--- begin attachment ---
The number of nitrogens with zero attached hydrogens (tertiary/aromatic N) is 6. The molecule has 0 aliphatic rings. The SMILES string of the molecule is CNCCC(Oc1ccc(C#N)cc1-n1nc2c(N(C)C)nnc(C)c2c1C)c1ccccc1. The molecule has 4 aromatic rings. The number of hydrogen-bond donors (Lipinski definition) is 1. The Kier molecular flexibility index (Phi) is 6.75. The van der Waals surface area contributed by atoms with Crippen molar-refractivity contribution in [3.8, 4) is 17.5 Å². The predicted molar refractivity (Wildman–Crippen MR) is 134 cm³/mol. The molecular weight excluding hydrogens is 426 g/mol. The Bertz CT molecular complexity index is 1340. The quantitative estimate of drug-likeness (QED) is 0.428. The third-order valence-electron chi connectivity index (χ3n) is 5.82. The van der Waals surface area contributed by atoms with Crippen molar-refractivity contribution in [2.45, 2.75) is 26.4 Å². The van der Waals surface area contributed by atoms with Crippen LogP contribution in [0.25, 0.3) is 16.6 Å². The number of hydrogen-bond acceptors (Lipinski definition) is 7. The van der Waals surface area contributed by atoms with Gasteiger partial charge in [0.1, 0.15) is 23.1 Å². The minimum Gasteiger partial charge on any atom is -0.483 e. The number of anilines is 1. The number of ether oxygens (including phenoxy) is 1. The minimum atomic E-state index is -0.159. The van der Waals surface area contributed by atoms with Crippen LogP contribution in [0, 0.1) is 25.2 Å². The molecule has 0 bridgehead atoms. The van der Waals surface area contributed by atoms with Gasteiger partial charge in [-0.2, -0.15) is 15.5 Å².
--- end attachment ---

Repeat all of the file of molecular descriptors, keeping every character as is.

The number of nitrogens with zero attached hydrogens (tertiary/aromatic N) is 6. The molecule has 0 aliphatic rings. The SMILES string of the molecule is CNCCC(Oc1ccc(C#N)cc1-n1nc2c(N(C)C)nnc(C)c2c1C)c1ccccc1. The molecule has 4 aromatic rings. The number of hydrogen-bond donors (Lipinski definition) is 1. The Kier molecular flexibility index (Phi) is 6.75. The van der Waals surface area contributed by atoms with Crippen molar-refractivity contribution in [3.8, 4) is 17.5 Å². The predicted molar refractivity (Wildman–Crippen MR) is 134 cm³/mol. The molecular weight excluding hydrogens is 426 g/mol. The Bertz CT molecular complexity index is 1340. The quantitative estimate of drug-likeness (QED) is 0.428. The third-order valence-electron chi connectivity index (χ3n) is 5.82. The van der Waals surface area contributed by atoms with Crippen molar-refractivity contribution in [2.45, 2.75) is 26.4 Å². The van der Waals surface area contributed by atoms with Crippen LogP contribution in [0.25, 0.3) is 16.6 Å². The number of hydrogen-bond acceptors (Lipinski definition) is 7. The van der Waals surface area contributed by atoms with Gasteiger partial charge in [0.1, 0.15) is 23.1 Å². The minimum Gasteiger partial charge on any atom is -0.483 e. The number of anilines is 1. The number of ether oxygens (including phenoxy) is 1. The minimum atomic E-state index is -0.159. The van der Waals surface area contributed by atoms with Crippen LogP contribution in [0, 0.1) is 25.2 Å². The molecule has 0 bridgehead atoms. The van der Waals surface area contributed by atoms with Gasteiger partial charge in [-0.2, -0.15) is 15.5 Å².